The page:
housekeeping

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house·keep·ing

 (hous′kē′pĭng)
n.
1. Performance or management of household tasks.
2. Management and maintenance of the property of an institution or organization.
3. Routine tasks and procedures carried out in the functioning of an operation or system.
4. A department in a hotel or institution that is in charge of cleaning and minor maintenance.

house′keep′ v.
American Heritage® Dictionary of the English Language, Fifth Edition. Copyright © 2016 by Houghton Mifflin Harcourt Publishing Company. Published by Houghton Mifflin Harcourt Publishing Company. All rights reserved.

housekeeping

(ˈhaʊsˌkiːpɪŋ)
n
1. the running of a household
2. (Banking & Finance) money allocated for the running of a household
3. organization and tidiness in general, as of an office, shop, etc
4. (Computer Science) the general maintenance of a computer storage system, including removal of obsolete files, documentation, security copying, etc
Collins English Dictionary – Complete and Unabridged, 12th Edition 2014 © HarperCollins Publishers 1991, 1994, 1998, 2000, 2003, 2006, 2007, 2009, 2011, 2014

house•keep•ing

(ˈhaʊsˌki pɪŋ)

n.
1. the maintenance of a house or domestic establishment.
2. the management of household affairs.
3. the routine management and servicing of any system.
[1530–40]
Random House Kernerman Webster's College Dictionary, © 2010 K Dictionaries Ltd. Copyright 2005, 1997, 1991 by Random House, Inc. All rights reserved.
ThesaurusAntonymsRelated WordsSynonymsLegend:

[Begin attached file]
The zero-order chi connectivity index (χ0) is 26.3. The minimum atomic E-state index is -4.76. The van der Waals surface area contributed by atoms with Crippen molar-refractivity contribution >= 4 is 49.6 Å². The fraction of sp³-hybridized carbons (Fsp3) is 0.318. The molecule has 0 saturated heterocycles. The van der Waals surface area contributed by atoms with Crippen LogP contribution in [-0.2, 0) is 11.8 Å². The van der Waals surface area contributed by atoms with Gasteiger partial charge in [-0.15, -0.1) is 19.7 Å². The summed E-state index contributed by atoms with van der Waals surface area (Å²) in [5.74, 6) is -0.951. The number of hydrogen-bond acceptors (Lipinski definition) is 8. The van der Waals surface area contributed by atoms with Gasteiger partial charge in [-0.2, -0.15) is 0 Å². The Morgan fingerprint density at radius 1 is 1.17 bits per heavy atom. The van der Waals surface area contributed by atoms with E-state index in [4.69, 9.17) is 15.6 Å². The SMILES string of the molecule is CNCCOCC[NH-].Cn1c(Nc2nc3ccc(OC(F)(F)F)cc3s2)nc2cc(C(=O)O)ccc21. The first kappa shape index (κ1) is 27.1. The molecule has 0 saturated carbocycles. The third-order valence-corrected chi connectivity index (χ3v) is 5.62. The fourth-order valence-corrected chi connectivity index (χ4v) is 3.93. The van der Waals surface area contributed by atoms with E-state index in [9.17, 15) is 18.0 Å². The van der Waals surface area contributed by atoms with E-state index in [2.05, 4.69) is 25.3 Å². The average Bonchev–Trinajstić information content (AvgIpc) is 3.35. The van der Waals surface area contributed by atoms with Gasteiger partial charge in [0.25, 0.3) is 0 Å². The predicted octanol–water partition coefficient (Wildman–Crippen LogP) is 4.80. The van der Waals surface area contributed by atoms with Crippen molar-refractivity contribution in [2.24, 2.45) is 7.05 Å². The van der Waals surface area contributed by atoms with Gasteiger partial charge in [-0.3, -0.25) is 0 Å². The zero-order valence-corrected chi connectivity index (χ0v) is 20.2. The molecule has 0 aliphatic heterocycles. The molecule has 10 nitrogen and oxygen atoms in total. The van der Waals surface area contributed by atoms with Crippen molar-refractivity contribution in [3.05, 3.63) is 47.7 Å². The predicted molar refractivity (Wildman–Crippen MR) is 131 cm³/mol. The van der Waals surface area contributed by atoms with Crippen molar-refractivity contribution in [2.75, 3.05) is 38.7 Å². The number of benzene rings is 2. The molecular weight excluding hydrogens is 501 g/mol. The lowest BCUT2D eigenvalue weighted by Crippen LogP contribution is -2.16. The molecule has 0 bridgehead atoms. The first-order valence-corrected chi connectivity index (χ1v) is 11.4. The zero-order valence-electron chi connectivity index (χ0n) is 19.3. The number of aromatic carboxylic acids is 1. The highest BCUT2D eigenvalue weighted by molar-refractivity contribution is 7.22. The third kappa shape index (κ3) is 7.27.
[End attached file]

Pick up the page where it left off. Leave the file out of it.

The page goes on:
Noun1.housekeeping - the work of cleaning and running a househousekeeping - the work of cleaning and running a house
work - activity directed toward making or doing something; "she checked several points needing further work"
Based on WordNet 3.0, Farlex clipart collection. © 2003-2012 Princeton University, Farlex Inc.

housekeeping

noun household management, homemaking (U.S.), home economy, housewifery, housecraft I thought that cooking and housekeeping were unimportant tasks.
Collins Thesaurus of the English Language – Complete and Unabridged 2nd Edition. 2002 © HarperCollins Publishers 1995, 2002
Translations
تَدْبير شؤون البَيْت
správa domu
husholdning
házvezetés
hússtjórn, heimilishald
správa domu
ev idaresi

housekeeping

[ˈhaʊsˌkiːpɪŋ] N (= administration) → gobierno m de la casa; (= housework) → quehaceres mpl domésticos, tareas fpl de la casa (Comput) → gestión f interna (esp Brit) (also housekeeping money) → dinero m para gastos domésticos
Collins Spanish Dictionary - Complete and Unabridged 8th Edition 2005 © William Collins Sons & Co. Ltd. 1971, 1988 © HarperCollins Publishers 1992, 1993, 1996, 1997, 2000, 2003, 2005

housekeeping

[ˈhaʊskiːpɪŋ] n
(= work) → ménage m
(also housekeeping money) → argent m du ménage
(COMPUTING)gestion f des disqueshouse lights npléclairage m de la salle
Collins English/French Electronic Resource. © HarperCollins Publishers 2005

housekeeping

[ˈhaʊsˌkiːpɪŋ] n (work) → andamento or governo della casa (also housekeeping money) → soldi mpl per le spese di casa (Comput) → ausilio
Collins Italian Dictionary 1st Edition © HarperCollins Publishers 1995

house

(haus) plural houses (ˈhauziz) noun
1. a building in which people, especially a single family, live. Houses have been built on the outskirts of the town for the workers in the new industrial estate.
2. a place or building used for a particular purpose. a hen-house; a public house.
3. a theatre, or the audience in a theatre. There was a full house for the first night of the play.
4. a family, usually important or noble, including its ancestors and descendants. the house of David.